I hid the name of the professional animator who posted this viral Tweet (over 13,000 retweets and 47,000 likes as of this writing); I could tell she hadn’t done it maliciously. And when I directly told her the book had been uploaded by some rando who also uploaded a bunch of other art books, she realized she’d had a blind spot: she’d always thought the Internet Archive was “generally legit.” She then posted replies encouraging people to buy the (totally affordable!) paperback editions of Michel Lauricella’s Morpho series directly from publisher Rocky Nook
But why did she (and the thousands of artists squee-ing in her mentions) have a blind spot?
Part of it is that many young adults seem to suffer from the same misunderstanding as older ones: that anyone with their name on the front of a book is rich. Others seem to think of books as products made by companies, so stealing them must be sticking it to The Man and not, you know, the author. Or that, because it’s difficult to prove how much piracy hurts sales, piracy must be fine!
If I uploaded Lauricella’s illustrations to RedBubble and started selling T-shirts
of it, the art community would denounce me with one voice as a thief. But when Lauricella himself got a book deal to combine many new illustrations with helpful instructive text, suddenly his art became information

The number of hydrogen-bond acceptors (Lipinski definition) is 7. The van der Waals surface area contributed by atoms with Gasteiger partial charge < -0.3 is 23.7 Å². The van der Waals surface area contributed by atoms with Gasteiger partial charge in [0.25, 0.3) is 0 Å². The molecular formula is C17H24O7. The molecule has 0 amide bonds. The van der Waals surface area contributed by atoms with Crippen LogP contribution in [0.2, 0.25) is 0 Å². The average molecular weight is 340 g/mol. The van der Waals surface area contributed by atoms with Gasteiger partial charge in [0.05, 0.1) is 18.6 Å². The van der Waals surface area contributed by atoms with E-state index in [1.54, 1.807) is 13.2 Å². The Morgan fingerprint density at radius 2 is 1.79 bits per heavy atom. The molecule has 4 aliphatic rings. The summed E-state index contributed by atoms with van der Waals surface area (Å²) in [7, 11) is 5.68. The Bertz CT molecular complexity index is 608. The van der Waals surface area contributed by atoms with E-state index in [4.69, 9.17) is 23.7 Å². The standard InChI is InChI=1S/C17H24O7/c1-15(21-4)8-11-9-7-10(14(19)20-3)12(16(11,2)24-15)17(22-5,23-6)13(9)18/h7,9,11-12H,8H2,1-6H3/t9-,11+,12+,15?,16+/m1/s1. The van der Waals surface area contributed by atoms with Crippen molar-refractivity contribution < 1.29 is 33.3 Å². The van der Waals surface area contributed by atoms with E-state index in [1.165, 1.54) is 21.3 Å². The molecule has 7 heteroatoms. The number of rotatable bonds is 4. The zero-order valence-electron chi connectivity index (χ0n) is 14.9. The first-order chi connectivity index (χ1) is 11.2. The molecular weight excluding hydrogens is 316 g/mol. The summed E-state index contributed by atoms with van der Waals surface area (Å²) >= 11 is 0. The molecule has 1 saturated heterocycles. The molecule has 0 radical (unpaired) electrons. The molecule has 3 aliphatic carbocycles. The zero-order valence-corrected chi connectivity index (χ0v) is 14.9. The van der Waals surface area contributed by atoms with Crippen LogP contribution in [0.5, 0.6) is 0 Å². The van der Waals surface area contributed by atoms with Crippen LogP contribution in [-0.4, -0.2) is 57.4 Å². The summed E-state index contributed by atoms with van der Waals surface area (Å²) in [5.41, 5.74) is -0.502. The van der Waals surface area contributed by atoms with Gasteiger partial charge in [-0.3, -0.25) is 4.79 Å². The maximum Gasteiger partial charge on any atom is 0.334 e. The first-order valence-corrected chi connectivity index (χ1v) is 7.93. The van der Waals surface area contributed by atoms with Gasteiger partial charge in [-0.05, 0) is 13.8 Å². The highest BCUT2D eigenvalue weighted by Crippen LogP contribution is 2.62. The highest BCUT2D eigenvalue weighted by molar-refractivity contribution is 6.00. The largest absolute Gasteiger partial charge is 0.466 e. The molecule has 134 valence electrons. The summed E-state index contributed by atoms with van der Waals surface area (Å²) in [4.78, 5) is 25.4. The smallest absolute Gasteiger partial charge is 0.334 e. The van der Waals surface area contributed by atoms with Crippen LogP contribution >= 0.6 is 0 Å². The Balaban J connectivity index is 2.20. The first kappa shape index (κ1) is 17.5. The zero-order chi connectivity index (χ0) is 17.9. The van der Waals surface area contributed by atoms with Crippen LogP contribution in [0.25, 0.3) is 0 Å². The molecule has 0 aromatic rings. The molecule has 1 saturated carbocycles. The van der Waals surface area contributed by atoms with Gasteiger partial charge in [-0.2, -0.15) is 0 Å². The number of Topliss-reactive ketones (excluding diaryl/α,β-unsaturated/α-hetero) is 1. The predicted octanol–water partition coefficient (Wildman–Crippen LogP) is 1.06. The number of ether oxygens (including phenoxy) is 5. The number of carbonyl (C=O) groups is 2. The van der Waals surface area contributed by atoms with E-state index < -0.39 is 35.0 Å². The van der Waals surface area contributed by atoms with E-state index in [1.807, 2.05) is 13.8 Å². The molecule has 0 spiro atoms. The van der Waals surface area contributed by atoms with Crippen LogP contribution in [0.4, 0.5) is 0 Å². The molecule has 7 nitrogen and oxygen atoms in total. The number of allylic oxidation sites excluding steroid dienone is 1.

that wanted to be free?
Yeah, no; neither Lauricella nor his art wants it to be free. People don’t wanna pay for it do.
The purpose of the Internet Archive is to destroy the idea of intellectual property.
The idea of intellectual property, on planet Earth in the year 2022, is the only way working creatives can afford to eat. In a world where copyright doesn’t exist, the only people who will be able to make books, movies, music, or visual art will be hobbyists and billionaires.
Speaking of, IA’s founder is Brewster Kahle: an MIT grad and 80s/90s tech entrepreneur who collects interest on his wealth and glowing tech-mag profiles
. A new batch of those went up shortly after the lawsuit, decrying how terrible was that authors and publishers would attack Kahle’s noble library.
But the IA’s actions were a deliberate IP troll–just like Amazon’s repeated rights grabs
are designed to suck as much money out of publishing as possible.
Here’s where the non-creatives who don’t know how any of this works tell me I love to lick the boots of my corporate overlords, or something. Not at all! I love a lot of the neckbeardier Web 1.0 ideals of open-standard, open-source, distributed computing–and as I’ve written before about NFT/crypto/blockchain/Web 3.0 technologies
, How Any Of This Works doesn’t work
for many people in the industry whose job title isn’t “Publisher.” We should be exploring any and every alternative.
But authors have been looking at the Internet and asking the companies that own all the printing presses what they would say they do here, exactly
, for decades. Technology still hasn’t provided writers a way to be both Authors and Eaters that doesn’t involve either licensing the results of our intellectual labor to publishers or doing lots more
up-front, unpaid, potentially fruitless labor beyond the actual writing of the books.
Kahle’s passion project, the hobby he sinks millions every year
into pursuing, is making either route to a living wage impossible. Until we live in a post-scarcity techno-utopia where artists and their families can live comfortably without trading the fruits of their labor for money, people need to stop going to that dude’s website and assuming whatever they find on there is somehow “legit.”